What if radical self-improvement was easy? It can be if you harness the power of habit.
What it’s about
The Power of Habit is an easy-to-read book. In simple terms, the book explains how ordinary people made small changes to become extraordinary. A woman struggled with getting her life in order. One day she decided to change. She quit smoking, started running marathons, and got promoted at work. After transforming her life, neurologists discover that her brain patterns have physically changed. She achieved this by focusing on making one small change. It rewired her brain in such a way that the ripple effects showed all through her life.
The Power of Habit is being used in businesses and advertising companies as well. They find a simple focal point that causes people to change their habits. By only focusing on worker safety, a CEO managed to change around a struggling manufacturing plant. An advertising company struggles to sell people Febreze. How do they manage to sell billions of dollars’ worth of Febreze? Easy. Just install a habit into people.
How does it work
Your brain likes habits. It gives you a break from using your willpower all day. Willpower is not an infinite resource. That is why you struggle to convince yourself to go for a jog at the end of a difficult day. And why resisting carbs are so hard after eating healthy for so long. Luckily, creating a new habit isn’t that difficult to do. A habit is basically just a cue-routine-reward loop. Changing an existing habit is easy when you keep the cue and the reward but change the routine in the middle. If you do not reward yourself at the end of the habit cycle, your brain will only get frustrated, and the new habit will be nearly impossible to implement.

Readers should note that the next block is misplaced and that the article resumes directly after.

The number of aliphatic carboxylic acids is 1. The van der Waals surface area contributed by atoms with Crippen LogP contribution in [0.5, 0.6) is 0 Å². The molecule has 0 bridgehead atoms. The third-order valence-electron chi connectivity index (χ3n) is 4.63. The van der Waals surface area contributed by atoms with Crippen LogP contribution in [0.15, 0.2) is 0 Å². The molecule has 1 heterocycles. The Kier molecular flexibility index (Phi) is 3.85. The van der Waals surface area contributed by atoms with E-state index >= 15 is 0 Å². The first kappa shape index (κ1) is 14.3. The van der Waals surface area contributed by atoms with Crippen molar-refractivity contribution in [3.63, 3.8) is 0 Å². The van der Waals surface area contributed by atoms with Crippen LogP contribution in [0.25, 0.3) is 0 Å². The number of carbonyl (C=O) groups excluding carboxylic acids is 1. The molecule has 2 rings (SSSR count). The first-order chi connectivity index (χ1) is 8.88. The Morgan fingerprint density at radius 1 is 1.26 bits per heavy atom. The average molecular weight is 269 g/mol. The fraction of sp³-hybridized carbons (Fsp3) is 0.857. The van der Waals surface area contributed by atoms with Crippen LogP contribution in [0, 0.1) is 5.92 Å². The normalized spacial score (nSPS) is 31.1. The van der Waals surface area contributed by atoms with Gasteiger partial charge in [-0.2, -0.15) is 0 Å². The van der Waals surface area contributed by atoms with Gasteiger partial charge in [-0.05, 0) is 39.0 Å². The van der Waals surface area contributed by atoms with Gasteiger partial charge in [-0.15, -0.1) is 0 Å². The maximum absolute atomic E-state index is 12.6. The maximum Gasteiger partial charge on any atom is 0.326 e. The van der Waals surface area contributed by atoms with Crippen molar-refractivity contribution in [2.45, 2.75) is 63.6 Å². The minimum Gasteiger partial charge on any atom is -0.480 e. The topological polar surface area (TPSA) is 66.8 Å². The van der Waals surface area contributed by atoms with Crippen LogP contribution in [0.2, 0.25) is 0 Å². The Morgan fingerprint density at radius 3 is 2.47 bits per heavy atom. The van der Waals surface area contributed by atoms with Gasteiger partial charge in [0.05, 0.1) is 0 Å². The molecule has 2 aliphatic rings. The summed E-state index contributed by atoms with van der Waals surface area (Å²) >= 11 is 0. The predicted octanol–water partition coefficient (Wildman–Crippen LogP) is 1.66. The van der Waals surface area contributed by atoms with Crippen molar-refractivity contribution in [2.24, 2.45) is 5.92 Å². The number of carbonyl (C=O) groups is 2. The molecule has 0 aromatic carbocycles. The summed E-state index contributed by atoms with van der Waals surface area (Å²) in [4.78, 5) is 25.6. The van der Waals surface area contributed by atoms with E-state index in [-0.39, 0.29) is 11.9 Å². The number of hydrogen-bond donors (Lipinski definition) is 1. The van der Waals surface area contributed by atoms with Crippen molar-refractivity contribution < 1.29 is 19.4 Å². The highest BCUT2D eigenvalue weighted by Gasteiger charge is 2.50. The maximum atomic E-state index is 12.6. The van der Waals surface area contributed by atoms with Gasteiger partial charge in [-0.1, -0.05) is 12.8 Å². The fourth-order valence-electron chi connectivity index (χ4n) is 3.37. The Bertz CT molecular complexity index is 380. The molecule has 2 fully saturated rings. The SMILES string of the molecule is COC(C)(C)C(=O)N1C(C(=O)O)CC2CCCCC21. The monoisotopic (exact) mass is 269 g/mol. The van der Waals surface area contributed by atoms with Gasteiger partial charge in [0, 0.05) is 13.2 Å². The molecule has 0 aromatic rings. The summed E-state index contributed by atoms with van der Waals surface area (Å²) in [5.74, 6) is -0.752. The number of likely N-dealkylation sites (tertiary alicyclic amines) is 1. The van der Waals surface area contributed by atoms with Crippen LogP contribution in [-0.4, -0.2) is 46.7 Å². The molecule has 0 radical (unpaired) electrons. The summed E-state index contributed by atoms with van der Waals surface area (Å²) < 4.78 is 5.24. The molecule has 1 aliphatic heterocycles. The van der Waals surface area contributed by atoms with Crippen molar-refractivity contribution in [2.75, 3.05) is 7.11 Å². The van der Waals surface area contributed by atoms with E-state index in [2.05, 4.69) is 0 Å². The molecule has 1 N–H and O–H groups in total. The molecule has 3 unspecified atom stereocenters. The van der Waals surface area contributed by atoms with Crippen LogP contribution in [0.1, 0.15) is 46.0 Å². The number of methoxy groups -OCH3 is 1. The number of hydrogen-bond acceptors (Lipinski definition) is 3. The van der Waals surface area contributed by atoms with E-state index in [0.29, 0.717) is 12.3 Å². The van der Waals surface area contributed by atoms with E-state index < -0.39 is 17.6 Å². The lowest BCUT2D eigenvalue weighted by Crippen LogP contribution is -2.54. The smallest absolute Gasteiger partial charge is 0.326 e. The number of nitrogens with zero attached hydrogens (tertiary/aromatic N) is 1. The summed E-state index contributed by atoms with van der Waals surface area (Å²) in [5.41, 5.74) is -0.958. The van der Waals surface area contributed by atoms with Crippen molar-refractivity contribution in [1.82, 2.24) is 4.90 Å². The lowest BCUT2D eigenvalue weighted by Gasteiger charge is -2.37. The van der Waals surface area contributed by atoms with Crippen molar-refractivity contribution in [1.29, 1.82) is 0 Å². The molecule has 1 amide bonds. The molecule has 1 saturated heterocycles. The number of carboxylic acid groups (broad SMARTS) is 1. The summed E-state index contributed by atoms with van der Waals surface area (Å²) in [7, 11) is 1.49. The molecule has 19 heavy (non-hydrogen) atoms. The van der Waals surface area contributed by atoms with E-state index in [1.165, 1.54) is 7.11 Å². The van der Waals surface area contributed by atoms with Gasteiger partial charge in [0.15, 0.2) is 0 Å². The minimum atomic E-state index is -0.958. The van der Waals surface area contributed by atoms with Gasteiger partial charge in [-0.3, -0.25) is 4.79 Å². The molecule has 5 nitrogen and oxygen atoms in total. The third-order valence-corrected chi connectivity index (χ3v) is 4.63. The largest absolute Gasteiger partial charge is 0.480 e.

If you want to start jogging every day, you should have a cue. You could set an alarm, or start jogging as soon as you get home from work. After jogging, your reward will be that you feel a great sense of accomplishment. Or you could treat yourself to a healthy smoothy. Your brain will start to crave the reward, and the act of running will become a habit.
The book is divided into three parts.
The first part speaks about the habits of individuals.
Part two describes the habits of successful organizations.
Thirdly it explains how habits can have an impact on society.
The book ends by telling us how we can take steps to changing our habits.
What I thought:
I personally enjoyed reading this book. It taught me a powerful new life skill. Everybody should read this book, and when you finish it you should let everybody in your life read it too.